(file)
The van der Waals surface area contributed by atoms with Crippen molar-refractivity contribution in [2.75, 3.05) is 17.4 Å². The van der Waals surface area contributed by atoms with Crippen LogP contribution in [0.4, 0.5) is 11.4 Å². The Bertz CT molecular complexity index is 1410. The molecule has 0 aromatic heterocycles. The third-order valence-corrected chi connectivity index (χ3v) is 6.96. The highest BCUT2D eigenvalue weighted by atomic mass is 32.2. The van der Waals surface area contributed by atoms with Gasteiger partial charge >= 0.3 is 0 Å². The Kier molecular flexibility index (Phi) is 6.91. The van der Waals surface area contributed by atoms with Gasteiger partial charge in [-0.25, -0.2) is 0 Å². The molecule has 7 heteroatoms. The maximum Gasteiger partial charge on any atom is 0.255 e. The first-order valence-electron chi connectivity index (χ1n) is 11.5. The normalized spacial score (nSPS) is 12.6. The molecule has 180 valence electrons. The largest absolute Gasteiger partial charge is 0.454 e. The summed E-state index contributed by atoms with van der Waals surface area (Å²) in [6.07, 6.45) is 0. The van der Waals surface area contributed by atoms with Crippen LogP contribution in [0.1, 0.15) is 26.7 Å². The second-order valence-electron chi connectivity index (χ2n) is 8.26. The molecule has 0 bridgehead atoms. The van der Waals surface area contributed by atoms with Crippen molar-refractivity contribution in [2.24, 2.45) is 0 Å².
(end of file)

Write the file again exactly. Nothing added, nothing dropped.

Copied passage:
The van der Waals surface area contributed by atoms with Crippen molar-refractivity contribution in [2.75, 3.05) is 17.4 Å². The van der Waals surface area contributed by atoms with Crippen LogP contribution in [0.4, 0.5) is 11.4 Å². The Bertz CT molecular complexity index is 1410. The molecule has 0 aromatic heterocycles. The third-order valence-corrected chi connectivity index (χ3v) is 6.96. The highest BCUT2D eigenvalue weighted by atomic mass is 32.2. The van der Waals surface area contributed by atoms with Gasteiger partial charge >= 0.3 is 0 Å². The Kier molecular flexibility index (Phi) is 6.91. The van der Waals surface area contributed by atoms with Gasteiger partial charge in [-0.25, -0.2) is 0 Å². The molecule has 7 heteroatoms. The maximum Gasteiger partial charge on any atom is 0.255 e. The first-order valence-electron chi connectivity index (χ1n) is 11.5. The normalized spacial score (nSPS) is 12.6. The molecule has 180 valence electrons. The largest absolute Gasteiger partial charge is 0.454 e. The summed E-state index contributed by atoms with van der Waals surface area (Å²) in [6.07, 6.45) is 0. The van der Waals surface area contributed by atoms with Crippen LogP contribution in [0.1, 0.15) is 26.7 Å². The second-order valence-electron chi connectivity index (χ2n) is 8.26. The molecule has 0 bridgehead atoms. The van der Waals surface area contributed by atoms with Crippen molar-refractivity contribution in [2.24, 2.45) is 0 Å².